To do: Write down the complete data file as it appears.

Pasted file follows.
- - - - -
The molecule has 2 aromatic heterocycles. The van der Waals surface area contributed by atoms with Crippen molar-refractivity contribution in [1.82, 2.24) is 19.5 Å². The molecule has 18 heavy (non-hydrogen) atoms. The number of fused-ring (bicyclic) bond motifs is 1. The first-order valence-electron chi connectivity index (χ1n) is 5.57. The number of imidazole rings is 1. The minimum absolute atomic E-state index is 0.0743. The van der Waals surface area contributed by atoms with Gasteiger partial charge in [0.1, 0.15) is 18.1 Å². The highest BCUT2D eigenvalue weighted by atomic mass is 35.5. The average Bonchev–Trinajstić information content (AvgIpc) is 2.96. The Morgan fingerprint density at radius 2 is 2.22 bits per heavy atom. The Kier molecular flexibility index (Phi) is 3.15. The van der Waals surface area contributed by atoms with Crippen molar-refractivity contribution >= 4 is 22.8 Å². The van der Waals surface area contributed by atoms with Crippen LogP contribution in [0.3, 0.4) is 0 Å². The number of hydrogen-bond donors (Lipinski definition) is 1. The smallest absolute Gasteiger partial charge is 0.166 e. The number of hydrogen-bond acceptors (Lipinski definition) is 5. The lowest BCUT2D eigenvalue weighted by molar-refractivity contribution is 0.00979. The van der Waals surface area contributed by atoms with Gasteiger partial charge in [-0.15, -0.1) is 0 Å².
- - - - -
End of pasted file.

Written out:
The molecule has 2 aromatic heterocycles. The van der Waals surface area contributed by atoms with Crippen molar-refractivity contribution in [1.82, 2.24) is 19.5 Å². The molecule has 18 heavy (non-hydrogen) atoms. The number of fused-ring (bicyclic) bond motifs is 1. The first-order valence-electron chi connectivity index (χ1n) is 5.57. The number of imidazole rings is 1. The minimum absolute atomic E-state index is 0.0743. The van der Waals surface area contributed by atoms with Gasteiger partial charge in [0.1, 0.15) is 18.1 Å². The highest BCUT2D eigenvalue weighted by atomic mass is 35.5. The average Bonchev–Trinajstić information content (AvgIpc) is 2.96. The Morgan fingerprint density at radius 2 is 2.22 bits per heavy atom. The Kier molecular flexibility index (Phi) is 3.15. The van der Waals surface area contributed by atoms with Crippen molar-refractivity contribution >= 4 is 22.8 Å². The van der Waals surface area contributed by atoms with Crippen LogP contribution in [0.3, 0.4) is 0 Å². The number of hydrogen-bond donors (Lipinski definition) is 1. The smallest absolute Gasteiger partial charge is 0.166 e. The number of hydrogen-bond acceptors (Lipinski definition) is 5. The lowest BCUT2D eigenvalue weighted by molar-refractivity contribution is 0.00979. The van der Waals surface area contributed by atoms with Gasteiger partial charge in [-0.15, -0.1) is 0 Å².